News Release

COVID-19 physiological impacts vary by sex, wearable technology reveals

Men experience greater heart rate, skin temperature and breathing rate increases during infections

Peer-Reviewed Publication


Sex-specific differences in physiological parameters related to SARS-CoV-2 infections among a national cohort (COVI-GAPP study)


Trajectory of the four analyzed physiological parameters across the course of a confirmed COVID-19 infection centered around participant-reported symptom onset. The values of each physiological parameter (with 95% CIs) were normalized according to each individual’s baseline measurements and collapsed across females (n = 56) and males (n = 26).

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Credit: Grossmann et al., 2024, PLOS ONE, CC-BY 4.0 (

Males and females have differential physiological responses to COVID-19 infections, with males having larger increases in skin temperature, breathing rate and heart rate during an acute infection. That is the conclusion of a new study that used data from wearable devices and was published this week in the open-access journal PLOS ONE by Lorenz Risch of the Private University in the Principality of Liechtenstein and collaborators.

COVID-19 infections are known to impact physiological parameters including breathing rate, heart rate and skin temperature. A better understanding of sex-specific trajectories in these physiological changes could support the early detection and treatment of COVID-19

In the new study, (the COVI-GAPP study,, a member of the COVID-19 Remote Early Detection (COVID-RED) Consortium collected data on 1,163 people with the Ava wearable medical device. More than 1.5 million hours of physiological data were recorded and included in the new analysis. During the study period, spanning 2020 and 2021, 127 participants tested positive for COVID-19, of whom 82 had sufficient quality of data from the Ava app to include in the analysis.

The study found that, compared to females, males had larger increases in skin temperature, breathing rate and heart rate, and a larger decrease in heart rate variability during COVID-19 infection. Moreover, male participants’ breathing rate and heart rate remained at significantly higher levels during the recovery period as compared to their female peers. The study also tested potentially confounding variables, including BMI, age, hypertension, and alcohol and drug use, and found no impact of these variables on the associations between sex and physiology during infection. However, the study could not account for hormonal changes across the menstrual cycle among female participants.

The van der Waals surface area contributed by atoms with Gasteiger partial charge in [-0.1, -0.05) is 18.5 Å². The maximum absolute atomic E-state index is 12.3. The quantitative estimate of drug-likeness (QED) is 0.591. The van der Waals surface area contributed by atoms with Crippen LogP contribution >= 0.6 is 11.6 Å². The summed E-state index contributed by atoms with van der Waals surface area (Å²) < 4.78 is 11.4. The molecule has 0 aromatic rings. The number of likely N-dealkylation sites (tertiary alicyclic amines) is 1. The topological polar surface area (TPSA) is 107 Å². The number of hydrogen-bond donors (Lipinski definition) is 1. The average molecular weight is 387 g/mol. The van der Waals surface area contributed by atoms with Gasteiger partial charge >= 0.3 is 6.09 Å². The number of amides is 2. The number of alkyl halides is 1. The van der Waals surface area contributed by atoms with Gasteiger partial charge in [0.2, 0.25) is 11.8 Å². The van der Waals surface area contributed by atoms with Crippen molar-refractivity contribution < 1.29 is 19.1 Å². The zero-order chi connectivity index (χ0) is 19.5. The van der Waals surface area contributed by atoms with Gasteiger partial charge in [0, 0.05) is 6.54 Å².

The authors conclude that sex-specific biological responses to COVID-19 infection may be linked to the higher mortality and hospitalization rates observed in male COVID-19 patients. More work is needed to fully understand the biological underpinning of these sex differences.   

The authors add: “The COVI-GAPP study has revealed significant sex-specific variations in vital parameter trends throughout the course of a SARS-CoV 2 infection. We firmly believe that utilizing wearable technology in research represents a valuable approach to gain deeper insights into diseases and their impacts, ultimately laying the groundwork not only for more timely and more accurate diagnoses but also for general advancements in precision medicine.”


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Citation: Grossmann K, Risch M, Markovic A, Aeschbacher S, Weideli OC, Velez L, et al. (2024) Sex-specific differences in physiological parameters related to SARS-CoV-2 infections among a national cohort (COVI-GAPP study). PLoS ONE 19(3): e0292203.

Author Countries: Liechtenstein, Switzerland, Maldives, UK, Germany, The Netherlands, USA, South Africa, Canada

Funding: This work has received support from the Princely House of the Principality of Liechtenstein, the government of the Principality of Liechtenstein, the Hanela Foundation in Switzerland, and the Innovative Medicines Initiative (IMI) 2 Joint Undertaking under grant agreement No 101005177. This Joint Undertaking receives support from the European Union's Horizon 2020 research and innovation programme and EFPIA. The funders had no role in study design, data collection and analysis, decision to publish, or preparation of the manuscript.

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